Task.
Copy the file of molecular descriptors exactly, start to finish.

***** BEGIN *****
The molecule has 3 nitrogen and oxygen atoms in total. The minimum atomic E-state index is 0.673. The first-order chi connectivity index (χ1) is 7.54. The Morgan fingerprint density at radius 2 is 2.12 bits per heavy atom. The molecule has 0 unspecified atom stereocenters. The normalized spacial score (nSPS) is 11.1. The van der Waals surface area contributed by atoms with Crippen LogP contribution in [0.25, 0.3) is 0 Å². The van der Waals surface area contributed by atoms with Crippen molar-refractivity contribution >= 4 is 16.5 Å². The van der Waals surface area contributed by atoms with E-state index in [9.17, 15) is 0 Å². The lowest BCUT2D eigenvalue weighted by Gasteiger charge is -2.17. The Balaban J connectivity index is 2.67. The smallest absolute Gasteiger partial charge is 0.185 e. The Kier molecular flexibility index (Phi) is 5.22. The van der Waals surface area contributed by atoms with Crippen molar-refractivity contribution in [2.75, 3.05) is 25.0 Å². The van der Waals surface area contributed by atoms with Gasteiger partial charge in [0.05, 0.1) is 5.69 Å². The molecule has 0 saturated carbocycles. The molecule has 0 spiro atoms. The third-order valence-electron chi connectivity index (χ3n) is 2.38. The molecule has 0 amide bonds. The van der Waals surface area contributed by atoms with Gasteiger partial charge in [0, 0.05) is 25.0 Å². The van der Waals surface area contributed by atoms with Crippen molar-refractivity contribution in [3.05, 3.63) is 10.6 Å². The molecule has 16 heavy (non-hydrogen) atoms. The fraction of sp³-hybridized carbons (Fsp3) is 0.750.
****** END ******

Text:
The molecule has 3 nitrogen and oxygen atoms in total. The minimum atomic E-state index is 0.673. The first-order chi connectivity index (χ1) is 7.54. The Morgan fingerprint density at radius 2 is 2.12 bits per heavy atom. The molecule has 0 unspecified atom stereocenters. The normalized spacial score (nSPS) is 11.1. The van der Waals surface area contributed by atoms with Crippen LogP contribution in [0.25, 0.3) is 0 Å². The van der Waals surface area contributed by atoms with Crippen molar-refractivity contribution >= 4 is 16.5 Å². The van der Waals surface area contributed by atoms with E-state index in [9.17, 15) is 0 Å². The lowest BCUT2D eigenvalue weighted by Gasteiger charge is -2.17. The Balaban J connectivity index is 2.67. The smallest absolute Gasteiger partial charge is 0.185 e. The Kier molecular flexibility index (Phi) is 5.22. The van der Waals surface area contributed by atoms with Crippen molar-refractivity contribution in [2.75, 3.05) is 25.0 Å². The van der Waals surface area contributed by atoms with Gasteiger partial charge in [0.05, 0.1) is 5.69 Å². The molecule has 0 saturated carbocycles. The molecule has 0 spiro atoms. The third-order valence-electron chi connectivity index (χ3n) is 2.38. The molecule has 0 amide bonds. The van der Waals surface area contributed by atoms with Gasteiger partial charge in [0, 0.05) is 25.0 Å². The van der Waals surface area contributed by atoms with Crippen molar-refractivity contribution in [3.05, 3.63) is 10.6 Å². The molecule has 16 heavy (non-hydrogen) atoms. The fraction of sp³-hybridized carbons (Fsp3) is 0.750.